A Disaster-Planning Primer for Healthcare
No matter what kind of crisis your healthcare operation is facing, the best way to manage it is to have a solid plan.
Run-of-the-mill healthcare kitchen crises are nothing new. We deal with them almost daily. Major disasters—fire, flood, tornado, snowstorm, power outage, chemical spill, even terrorism—are thankfully not commonplace.
What should be routine, however, is a crisis-management plan. Having one in place protects the safety and well-being of your patients, residents, guests, employees, and business.
Emergency plans, like disasters, come in all sizes. Government regulations at the national and local levels address basic emergency requirements, but each hospital, long-term care center, and residential community must craft its own plan to meet specific operational and regulatory needs.
In foodservice, three categories are essential: training staff to handle any situation that arises; having reserves of food and water to meet nutrition needs; and maintaining safe food handling, hygiene, and service standards.
Training includes everyone
“Each crisis is unique,” says Mary Rybicki, MS, RDN, LDN, a Massachusetts-based consultant and dietitian for healthcare operations. “Complying with the rules is important, but the most important factor is being trained.”
That’s because rules vary by location. Federal rules that call for a three-day supply of nonperishable foods are superseded in Massachusetts, for example, by state rules calling for a seven-day supply. Rybicki says those distinctions help places cope when a snowstorm paralyzes traffic for days, which happened last winter in Boston. What helps even more is training. A team approach that includes dietitians, foodservice directors, and other staffers allows care centers to endure weather- and other emergency-related food-delivery delays.
“Everyone on your staff needs either to be trained or have access to written instructions on how to feed people during an emergency,” Rybicki says.
Those plans include training nondietary employees to unlock the kitchen and implement a quick-start menu that can keep patients or residents fed. Written and clearly posted instructions are helpful, too, Rybicki says, especially when people are asked to perform unfamiliar roles.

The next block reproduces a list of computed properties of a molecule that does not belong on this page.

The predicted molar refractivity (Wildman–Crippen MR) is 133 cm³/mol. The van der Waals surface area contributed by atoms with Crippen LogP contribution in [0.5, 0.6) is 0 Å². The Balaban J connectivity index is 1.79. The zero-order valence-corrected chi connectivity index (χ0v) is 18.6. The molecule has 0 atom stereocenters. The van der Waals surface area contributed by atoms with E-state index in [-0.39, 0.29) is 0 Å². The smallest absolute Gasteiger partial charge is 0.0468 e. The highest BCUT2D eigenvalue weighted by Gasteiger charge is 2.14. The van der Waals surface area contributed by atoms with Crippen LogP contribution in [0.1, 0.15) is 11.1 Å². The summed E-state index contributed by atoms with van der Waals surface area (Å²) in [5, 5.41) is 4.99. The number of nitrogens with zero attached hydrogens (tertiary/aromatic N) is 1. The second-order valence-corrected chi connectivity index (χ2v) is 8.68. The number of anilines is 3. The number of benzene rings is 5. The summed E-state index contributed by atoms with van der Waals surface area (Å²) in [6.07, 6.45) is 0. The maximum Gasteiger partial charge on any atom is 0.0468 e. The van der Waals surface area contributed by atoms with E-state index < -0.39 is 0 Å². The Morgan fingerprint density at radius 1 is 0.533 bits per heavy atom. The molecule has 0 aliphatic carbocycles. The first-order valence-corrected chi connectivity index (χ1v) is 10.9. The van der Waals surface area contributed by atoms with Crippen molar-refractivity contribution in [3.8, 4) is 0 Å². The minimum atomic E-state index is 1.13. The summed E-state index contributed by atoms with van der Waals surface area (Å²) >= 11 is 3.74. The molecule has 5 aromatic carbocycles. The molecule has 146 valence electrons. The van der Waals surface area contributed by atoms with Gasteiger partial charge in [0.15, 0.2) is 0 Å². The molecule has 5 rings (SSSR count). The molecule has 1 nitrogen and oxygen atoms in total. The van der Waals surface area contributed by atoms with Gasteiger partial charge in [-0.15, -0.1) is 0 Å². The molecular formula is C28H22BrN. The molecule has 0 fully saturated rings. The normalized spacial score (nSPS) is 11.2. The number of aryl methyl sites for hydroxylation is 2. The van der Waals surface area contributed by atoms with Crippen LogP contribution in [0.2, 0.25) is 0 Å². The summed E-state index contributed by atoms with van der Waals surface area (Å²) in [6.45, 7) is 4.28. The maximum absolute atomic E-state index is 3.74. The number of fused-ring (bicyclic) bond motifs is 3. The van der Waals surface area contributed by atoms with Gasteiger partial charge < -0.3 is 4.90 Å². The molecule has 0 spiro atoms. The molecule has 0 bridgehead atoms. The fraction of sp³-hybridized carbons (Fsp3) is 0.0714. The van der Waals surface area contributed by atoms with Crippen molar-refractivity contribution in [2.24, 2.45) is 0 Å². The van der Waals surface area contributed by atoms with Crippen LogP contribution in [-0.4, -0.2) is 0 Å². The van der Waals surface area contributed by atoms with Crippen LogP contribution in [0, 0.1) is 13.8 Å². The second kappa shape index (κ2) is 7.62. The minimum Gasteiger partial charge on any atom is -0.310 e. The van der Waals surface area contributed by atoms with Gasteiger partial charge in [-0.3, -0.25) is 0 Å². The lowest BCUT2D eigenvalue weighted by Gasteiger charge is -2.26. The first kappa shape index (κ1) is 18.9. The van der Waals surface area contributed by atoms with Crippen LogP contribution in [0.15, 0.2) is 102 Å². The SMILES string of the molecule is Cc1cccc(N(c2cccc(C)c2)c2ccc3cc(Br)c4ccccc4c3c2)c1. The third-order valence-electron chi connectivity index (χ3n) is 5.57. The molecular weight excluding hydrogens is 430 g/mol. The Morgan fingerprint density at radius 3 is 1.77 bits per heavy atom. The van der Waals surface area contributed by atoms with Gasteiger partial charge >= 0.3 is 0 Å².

“For altered, therapeutic or renal diets, proper feeding in an emergency can be a matter of life or death,” she says. “Knowing what to prepare and how to feed these patients is critical. Something as simple as having a hand grinder or mixer available to make food soft enough for patients to eat can make a difference.”
Most buildings, Rybicki notes, have backup generators for power outages, but that’s no guarantee that a kitchen will operate normally. A full freezer stays cold a long time without power. When it comes to refrigerators and appliances, know which outlets are connected to the generator, how long the generator will operate, and what to do if the generator fails.
“Plan to use refrigerated foods first, before the temperature warms up beyond the 41-degree safety zone,” she says. “Label food-storage and equipment drawers; it saves energy by reducing the time you spend opening the cooler or cooking the food.”
Practice makes perfect and saves lives
Weather emergencies usually come with some warning. Fire emergencies don’t. At Fairview Lodge, a long-term care center in Whitby, Ontario, staff training is credited with saving lives during a blaze that broke out at 9:35 a.m. on Oct. 27, 2014, ravaging a three-floor building and seven adjacent residential living areas.